everything from counsel on dealing with women (it is assumed that readers are
men throughout this and most biblical books, a notion that loses its potential to
give offense when it is remembered that relatively few men were literate and
almost no women were) to how to get along with the politicians of the day.
"...the king of today will die tomorrow" (10:10b). Gender views were vastly
different in that long-ago society and, although they are retained to some
degree in a number of Near Eastern nations, they are unacceptable today in
Western culture. This is but one example of ethnic mores which have undergone a
seismic shift since biblical times. The proper use of wealth wraps up this
portion. "Riches are inappropriate for a small-minded person, and of what use
is wealth to a miser?" (14:3)
Part 4 (14:20—23:27):
The usual ode to Wisdom is followed here by a rather uncommon plea to own up to
the accountability we have by virtue of God's gift of free will. "Do not say,
—It was the Lord's doing that I fell away,' for he does not do what he hates"
(15:11). "If you choose, you can keep the commandments, and to act faithfully
is a matter of your own choice" (15:15). This segment continues, focusing
especially on various types of sin and their potential for the ruin of the
Part 5 (24:1—33:18): A little of everything
is swept up into this portion of the book. Topics as unrelated
as the virtues and vices of women (25:1326:18) and the merits
and dangers of tendering loans to neighbors (29:1-20) come in
for their share of the sage's advice here. Because the reader
is presumed to be male, every reference to women here is done
in the context of her relationship to a husband or father. While
the advantages of a good wife are many (26:1-5, 13:18), the downside
is horrific (25...the entire chapter). One wonders if Ben Sira's
own experience had been less than positive. "I would rather live
with a lion and a dragon than live with an evil woman" (25:16).
"A bad wife is a chafing yoke; taking hold of her is like grasping
a scorpion." (26:7). Oh, dear! Chapter 30 deals with the discipline
of children. Here we must read with discernment. While there is
indeed wisdom to be found here, we might balk at "...beat his
sides while he is young..." (30:12b). Sirach's readers are even
counseled about their behavior when guests at a dinner and also
when hosting one (31:1232:13).
Part 6 (33:19—38:23): Here, too, a number of dissimilar themes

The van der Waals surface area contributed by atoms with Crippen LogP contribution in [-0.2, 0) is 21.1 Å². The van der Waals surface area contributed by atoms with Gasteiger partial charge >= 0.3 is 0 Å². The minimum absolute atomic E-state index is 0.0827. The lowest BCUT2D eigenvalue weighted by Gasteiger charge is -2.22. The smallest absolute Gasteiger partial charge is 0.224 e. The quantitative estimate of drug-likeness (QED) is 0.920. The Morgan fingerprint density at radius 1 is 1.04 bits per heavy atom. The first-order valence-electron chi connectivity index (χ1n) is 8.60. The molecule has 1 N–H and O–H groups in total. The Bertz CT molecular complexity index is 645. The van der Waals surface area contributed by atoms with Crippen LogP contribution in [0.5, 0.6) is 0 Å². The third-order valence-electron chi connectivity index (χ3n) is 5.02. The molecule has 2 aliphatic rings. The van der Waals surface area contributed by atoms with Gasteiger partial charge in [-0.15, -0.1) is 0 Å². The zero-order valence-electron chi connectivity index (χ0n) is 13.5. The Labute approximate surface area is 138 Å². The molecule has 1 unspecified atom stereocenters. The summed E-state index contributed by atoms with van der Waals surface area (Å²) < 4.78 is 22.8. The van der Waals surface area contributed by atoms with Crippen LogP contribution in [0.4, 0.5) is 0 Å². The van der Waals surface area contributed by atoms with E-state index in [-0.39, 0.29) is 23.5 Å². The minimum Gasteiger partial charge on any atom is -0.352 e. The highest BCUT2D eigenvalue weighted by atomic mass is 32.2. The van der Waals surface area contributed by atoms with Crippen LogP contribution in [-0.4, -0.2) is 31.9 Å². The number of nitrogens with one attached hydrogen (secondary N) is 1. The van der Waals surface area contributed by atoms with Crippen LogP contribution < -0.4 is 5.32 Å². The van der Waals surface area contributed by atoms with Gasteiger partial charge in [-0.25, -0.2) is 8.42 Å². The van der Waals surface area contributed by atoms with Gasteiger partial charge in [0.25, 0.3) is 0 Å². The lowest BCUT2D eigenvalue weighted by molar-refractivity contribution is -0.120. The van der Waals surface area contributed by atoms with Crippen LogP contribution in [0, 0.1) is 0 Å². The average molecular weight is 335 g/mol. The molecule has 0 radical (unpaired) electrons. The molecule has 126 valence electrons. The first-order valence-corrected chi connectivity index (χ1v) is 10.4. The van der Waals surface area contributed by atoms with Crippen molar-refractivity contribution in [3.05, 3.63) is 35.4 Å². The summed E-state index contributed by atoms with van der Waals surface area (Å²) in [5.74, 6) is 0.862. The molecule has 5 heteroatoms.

surface, including comments on property (33:19-33). This is bound
to make a modern reader uncomfortable; among the items seen as
property are slaves. It is well to remember that biblical writers
tended to reflect the mores of their time. The fact that they
frequently do not reflect contemporary understanding reminds us
that our grasp of God's intent continues to develop and grow over
time. Part 6 continues with commentary on acceptable trust and
worship of God (34:136:22), the value of temperance (37:16-31),
even sickness and death (38:1-23).
Part 7 (38:24—43:33): This short portion contains additional
remarks on subjects previously addressed: career counseling (38:2439:11),
life's joys and sorrows (40:141:13), plus a lovely piece
on God in nature (42:1543:33).
Part 8 (44:1—50:24): The entire concluding segment is devoted
to a hymn of praise for the great men of Israel's history. Beginning
with the patriarchs, a parade of kings, prophets, judges and heroic
figures of all kinds pass before the reader's eyes.
Conclusion. All that
remains is the wrap-up. For this, ben Sira composed first a psalm of
thanksgiving from the depths of his own soul (51:1-12) and then a psalm of
praise to God (an inserted appendix in most Bibles) followed by a final salute
to Wisdom (51:13-30).
Sirach, one of Scripture's longest books, has much more to teach.
It is hoped that this article's short introduction will act as hors d'oeuvres,
whetting its readers' appetites for the complete dining experience. Availing
oneself of such an experience demonstrates great Wisdom.
Virginia Smith, co-creator of Scripture
from Scratch and a frequent contributor, is the author of God
for Grownups and Life Is Changed, Not Ended (Ave Maria